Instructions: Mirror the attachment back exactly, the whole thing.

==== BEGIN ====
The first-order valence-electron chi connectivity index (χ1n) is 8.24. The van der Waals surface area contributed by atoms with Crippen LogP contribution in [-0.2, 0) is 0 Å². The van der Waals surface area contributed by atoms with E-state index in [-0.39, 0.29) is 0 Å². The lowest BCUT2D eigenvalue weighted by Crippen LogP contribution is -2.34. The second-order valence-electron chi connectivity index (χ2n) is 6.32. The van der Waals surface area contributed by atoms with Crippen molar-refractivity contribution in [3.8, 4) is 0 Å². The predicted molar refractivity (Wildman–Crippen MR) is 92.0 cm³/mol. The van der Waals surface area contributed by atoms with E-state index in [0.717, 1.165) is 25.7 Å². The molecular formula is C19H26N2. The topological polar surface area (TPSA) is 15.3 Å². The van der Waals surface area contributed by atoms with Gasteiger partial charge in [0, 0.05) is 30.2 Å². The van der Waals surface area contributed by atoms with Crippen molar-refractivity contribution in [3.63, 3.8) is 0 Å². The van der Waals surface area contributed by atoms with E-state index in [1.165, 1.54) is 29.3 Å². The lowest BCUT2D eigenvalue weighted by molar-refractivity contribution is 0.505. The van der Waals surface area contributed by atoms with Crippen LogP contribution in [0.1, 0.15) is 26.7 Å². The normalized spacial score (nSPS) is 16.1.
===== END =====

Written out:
The first-order valence-electron chi connectivity index (χ1n) is 8.24. The van der Waals surface area contributed by atoms with Crippen LogP contribution in [-0.2, 0) is 0 Å². The van der Waals surface area contributed by atoms with E-state index in [-0.39, 0.29) is 0 Å². The lowest BCUT2D eigenvalue weighted by Crippen LogP contribution is -2.34. The second-order valence-electron chi connectivity index (χ2n) is 6.32. The van der Waals surface area contributed by atoms with Crippen molar-refractivity contribution in [3.8, 4) is 0 Å². The predicted molar refractivity (Wildman–Crippen MR) is 92.0 cm³/mol. The van der Waals surface area contributed by atoms with E-state index in [0.717, 1.165) is 25.7 Å². The molecular formula is C19H26N2. The topological polar surface area (TPSA) is 15.3 Å². The van der Waals surface area contributed by atoms with Gasteiger partial charge in [0, 0.05) is 30.2 Å². The van der Waals surface area contributed by atoms with Crippen molar-refractivity contribution in [3.63, 3.8) is 0 Å². The van der Waals surface area contributed by atoms with E-state index in [1.165, 1.54) is 29.3 Å². The lowest BCUT2D eigenvalue weighted by molar-refractivity contribution is 0.505. The van der Waals surface area contributed by atoms with Crippen LogP contribution in [0.1, 0.15) is 26.7 Å². The normalized spacial score (nSPS) is 16.1.